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McDermott's Do-It-Yourself Detox

This guide was first published by Lifeline Project, Manchester, UK. This electronic version may be freely distributed electronically or as hard copy. However, be warned that you are missing out on Mike Linnell's brilliant illustrations.

Why Should You Do-It-Yourself?

People often go along to a drugs agency in the hope of finding an easy solution to their drug problem. This is a mistake. There are no easy solutions.

The majority of people stop using drugs without any help. Addiction to smoking is just as difficult to give up as addiction to heroin, but the majority of people stop smoking without any outside help. Drugs agencies are thought to be in contact with between 10% and 25% of all heroin users. The rest stop using drugs without any help whatsoever. When the U.S. army was fighting in Vietnam, hundreds of thousands of soldiers became addicted to heroin. When they returned to the U.S.A., the vast majority gave up heroin without any help whatsoever.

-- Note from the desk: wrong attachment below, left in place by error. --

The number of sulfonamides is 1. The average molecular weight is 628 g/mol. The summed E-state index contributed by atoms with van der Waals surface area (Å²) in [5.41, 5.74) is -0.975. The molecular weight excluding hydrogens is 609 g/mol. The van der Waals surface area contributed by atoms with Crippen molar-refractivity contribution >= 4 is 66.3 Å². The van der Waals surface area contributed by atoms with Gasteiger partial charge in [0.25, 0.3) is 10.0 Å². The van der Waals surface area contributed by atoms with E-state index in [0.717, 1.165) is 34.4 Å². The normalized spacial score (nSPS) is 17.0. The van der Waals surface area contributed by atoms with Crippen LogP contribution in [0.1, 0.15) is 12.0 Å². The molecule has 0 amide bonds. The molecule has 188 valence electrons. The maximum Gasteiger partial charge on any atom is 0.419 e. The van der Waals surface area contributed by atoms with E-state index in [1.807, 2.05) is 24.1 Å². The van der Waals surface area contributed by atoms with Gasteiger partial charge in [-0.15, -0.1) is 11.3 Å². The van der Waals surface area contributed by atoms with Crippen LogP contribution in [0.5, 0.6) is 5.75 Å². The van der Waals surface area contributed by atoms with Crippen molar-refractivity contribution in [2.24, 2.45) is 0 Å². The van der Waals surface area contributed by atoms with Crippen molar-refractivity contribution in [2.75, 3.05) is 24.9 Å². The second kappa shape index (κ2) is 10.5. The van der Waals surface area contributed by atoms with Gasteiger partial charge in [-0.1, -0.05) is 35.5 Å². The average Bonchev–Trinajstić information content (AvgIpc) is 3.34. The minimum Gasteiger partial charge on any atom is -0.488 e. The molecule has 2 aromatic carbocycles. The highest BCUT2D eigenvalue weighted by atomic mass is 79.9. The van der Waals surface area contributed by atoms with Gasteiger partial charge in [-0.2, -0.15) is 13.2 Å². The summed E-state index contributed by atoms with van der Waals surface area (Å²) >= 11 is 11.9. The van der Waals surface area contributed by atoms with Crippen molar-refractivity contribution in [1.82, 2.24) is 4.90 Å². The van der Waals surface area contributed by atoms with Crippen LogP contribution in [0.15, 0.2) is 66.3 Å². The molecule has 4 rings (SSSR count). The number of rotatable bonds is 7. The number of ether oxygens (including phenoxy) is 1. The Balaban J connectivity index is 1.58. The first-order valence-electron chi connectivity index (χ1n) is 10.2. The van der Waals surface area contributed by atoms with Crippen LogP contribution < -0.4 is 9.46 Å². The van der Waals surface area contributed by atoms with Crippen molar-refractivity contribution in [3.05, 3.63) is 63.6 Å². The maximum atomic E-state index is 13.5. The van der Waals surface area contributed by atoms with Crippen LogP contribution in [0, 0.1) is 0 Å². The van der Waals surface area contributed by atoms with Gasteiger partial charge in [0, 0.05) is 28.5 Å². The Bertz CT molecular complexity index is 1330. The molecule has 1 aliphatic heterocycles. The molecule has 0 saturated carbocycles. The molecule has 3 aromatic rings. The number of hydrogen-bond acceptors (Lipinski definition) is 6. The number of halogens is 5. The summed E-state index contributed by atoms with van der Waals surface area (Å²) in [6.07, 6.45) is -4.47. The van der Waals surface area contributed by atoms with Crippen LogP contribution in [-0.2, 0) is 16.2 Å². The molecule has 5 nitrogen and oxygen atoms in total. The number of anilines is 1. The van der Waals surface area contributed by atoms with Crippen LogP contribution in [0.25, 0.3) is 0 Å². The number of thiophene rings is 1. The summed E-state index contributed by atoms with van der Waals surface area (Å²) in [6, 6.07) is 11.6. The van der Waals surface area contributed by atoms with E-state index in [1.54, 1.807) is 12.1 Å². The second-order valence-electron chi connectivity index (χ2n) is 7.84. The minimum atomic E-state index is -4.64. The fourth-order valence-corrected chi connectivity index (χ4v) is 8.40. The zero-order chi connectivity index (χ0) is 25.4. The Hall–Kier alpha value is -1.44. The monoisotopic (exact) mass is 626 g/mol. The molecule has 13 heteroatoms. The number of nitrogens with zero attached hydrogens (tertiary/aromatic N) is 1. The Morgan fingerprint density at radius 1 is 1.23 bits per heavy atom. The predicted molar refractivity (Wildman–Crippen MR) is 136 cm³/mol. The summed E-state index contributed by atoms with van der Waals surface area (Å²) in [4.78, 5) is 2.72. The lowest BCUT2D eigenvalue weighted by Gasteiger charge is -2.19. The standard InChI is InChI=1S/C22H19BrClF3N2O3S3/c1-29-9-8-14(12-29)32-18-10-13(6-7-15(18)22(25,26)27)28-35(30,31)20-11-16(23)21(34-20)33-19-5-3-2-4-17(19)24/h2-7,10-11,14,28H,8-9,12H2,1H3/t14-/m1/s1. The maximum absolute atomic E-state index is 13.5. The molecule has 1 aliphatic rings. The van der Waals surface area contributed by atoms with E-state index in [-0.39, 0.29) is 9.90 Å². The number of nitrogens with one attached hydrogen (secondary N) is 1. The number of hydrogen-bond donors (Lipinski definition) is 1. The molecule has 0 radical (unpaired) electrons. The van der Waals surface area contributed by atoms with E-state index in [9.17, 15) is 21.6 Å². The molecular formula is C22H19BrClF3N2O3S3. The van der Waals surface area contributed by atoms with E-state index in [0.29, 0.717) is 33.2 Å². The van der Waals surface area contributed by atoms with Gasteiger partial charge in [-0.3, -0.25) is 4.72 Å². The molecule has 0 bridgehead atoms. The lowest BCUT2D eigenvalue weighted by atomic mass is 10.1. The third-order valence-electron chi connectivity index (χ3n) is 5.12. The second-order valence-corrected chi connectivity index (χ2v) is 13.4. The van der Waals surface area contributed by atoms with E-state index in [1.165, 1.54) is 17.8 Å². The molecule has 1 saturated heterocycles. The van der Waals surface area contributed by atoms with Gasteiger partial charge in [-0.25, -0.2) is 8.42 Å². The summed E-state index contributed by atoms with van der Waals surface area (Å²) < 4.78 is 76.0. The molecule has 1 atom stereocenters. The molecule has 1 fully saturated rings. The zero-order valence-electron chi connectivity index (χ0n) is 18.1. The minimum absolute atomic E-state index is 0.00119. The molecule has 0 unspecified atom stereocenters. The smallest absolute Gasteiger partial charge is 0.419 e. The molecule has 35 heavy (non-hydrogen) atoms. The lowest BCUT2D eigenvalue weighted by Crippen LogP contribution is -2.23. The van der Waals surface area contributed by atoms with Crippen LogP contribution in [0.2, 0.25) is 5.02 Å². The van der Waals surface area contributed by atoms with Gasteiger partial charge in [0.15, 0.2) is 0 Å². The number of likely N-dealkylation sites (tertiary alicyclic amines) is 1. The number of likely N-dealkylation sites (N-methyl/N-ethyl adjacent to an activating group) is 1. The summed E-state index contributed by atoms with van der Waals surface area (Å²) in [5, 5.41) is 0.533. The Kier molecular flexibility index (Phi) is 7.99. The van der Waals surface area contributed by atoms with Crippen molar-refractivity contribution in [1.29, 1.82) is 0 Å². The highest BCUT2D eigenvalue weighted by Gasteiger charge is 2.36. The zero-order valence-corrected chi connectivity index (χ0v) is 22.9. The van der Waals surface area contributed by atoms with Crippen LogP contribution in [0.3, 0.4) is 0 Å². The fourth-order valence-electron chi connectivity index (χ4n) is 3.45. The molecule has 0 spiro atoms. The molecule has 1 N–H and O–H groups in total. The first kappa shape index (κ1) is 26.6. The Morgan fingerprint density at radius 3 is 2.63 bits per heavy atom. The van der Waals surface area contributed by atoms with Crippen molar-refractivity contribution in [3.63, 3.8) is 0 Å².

... A small number of people find that it is harder to stop using unless they are physically removed to a place where they cannot get drugs, i.e., a hospital or a rehab unit. This may be an option for you to consider, but if you do, remember, you still have to face the situation back in the real world when you do get out. Ultimately, nobody else can do your detox for you.